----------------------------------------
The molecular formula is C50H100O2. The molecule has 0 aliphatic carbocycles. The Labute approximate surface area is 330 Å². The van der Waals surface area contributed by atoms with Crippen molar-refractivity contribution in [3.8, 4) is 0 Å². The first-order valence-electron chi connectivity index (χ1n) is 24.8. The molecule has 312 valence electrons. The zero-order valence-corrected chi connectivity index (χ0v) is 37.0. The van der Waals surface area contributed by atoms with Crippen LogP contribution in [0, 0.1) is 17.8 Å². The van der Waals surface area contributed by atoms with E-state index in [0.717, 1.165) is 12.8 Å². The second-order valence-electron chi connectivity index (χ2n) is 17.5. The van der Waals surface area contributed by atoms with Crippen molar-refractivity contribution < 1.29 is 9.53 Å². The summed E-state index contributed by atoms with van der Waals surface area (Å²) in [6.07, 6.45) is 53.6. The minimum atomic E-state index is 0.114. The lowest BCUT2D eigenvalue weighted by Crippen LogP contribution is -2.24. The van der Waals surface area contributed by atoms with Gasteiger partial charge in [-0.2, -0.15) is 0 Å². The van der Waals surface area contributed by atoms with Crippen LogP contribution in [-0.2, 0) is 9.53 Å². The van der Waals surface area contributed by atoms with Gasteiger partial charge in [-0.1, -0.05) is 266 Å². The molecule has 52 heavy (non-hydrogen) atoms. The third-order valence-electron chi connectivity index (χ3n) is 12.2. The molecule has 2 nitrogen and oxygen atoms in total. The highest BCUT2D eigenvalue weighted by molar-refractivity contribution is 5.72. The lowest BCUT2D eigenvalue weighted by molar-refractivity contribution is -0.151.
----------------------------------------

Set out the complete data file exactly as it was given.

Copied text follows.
The molecular formula is C50H100O2. The molecule has 0 aliphatic carbocycles. The Labute approximate surface area is 330 Å². The van der Waals surface area contributed by atoms with Crippen molar-refractivity contribution in [3.8, 4) is 0 Å². The first-order valence-electron chi connectivity index (χ1n) is 24.8. The molecule has 312 valence electrons. The zero-order valence-corrected chi connectivity index (χ0v) is 37.0. The van der Waals surface area contributed by atoms with Crippen LogP contribution in [0, 0.1) is 17.8 Å². The van der Waals surface area contributed by atoms with E-state index in [0.717, 1.165) is 12.8 Å². The second-order valence-electron chi connectivity index (χ2n) is 17.5. The van der Waals surface area contributed by atoms with Crippen molar-refractivity contribution < 1.29 is 9.53 Å². The summed E-state index contributed by atoms with van der Waals surface area (Å²) in [6.07, 6.45) is 53.6. The minimum atomic E-state index is 0.114. The lowest BCUT2D eigenvalue weighted by Crippen LogP contribution is -2.24. The van der Waals surface area contributed by atoms with Gasteiger partial charge in [-0.2, -0.15) is 0 Å². The van der Waals surface area contributed by atoms with Crippen LogP contribution in [-0.2, 0) is 9.53 Å². The van der Waals surface area contributed by atoms with Gasteiger partial charge in [-0.1, -0.05) is 266 Å². The molecule has 52 heavy (non-hydrogen) atoms. The third-order valence-electron chi connectivity index (χ3n) is 12.2. The molecule has 2 nitrogen and oxygen atoms in total. The highest BCUT2D eigenvalue weighted by molar-refractivity contribution is 5.72. The lowest BCUT2D eigenvalue weighted by molar-refractivity contribution is -0.151.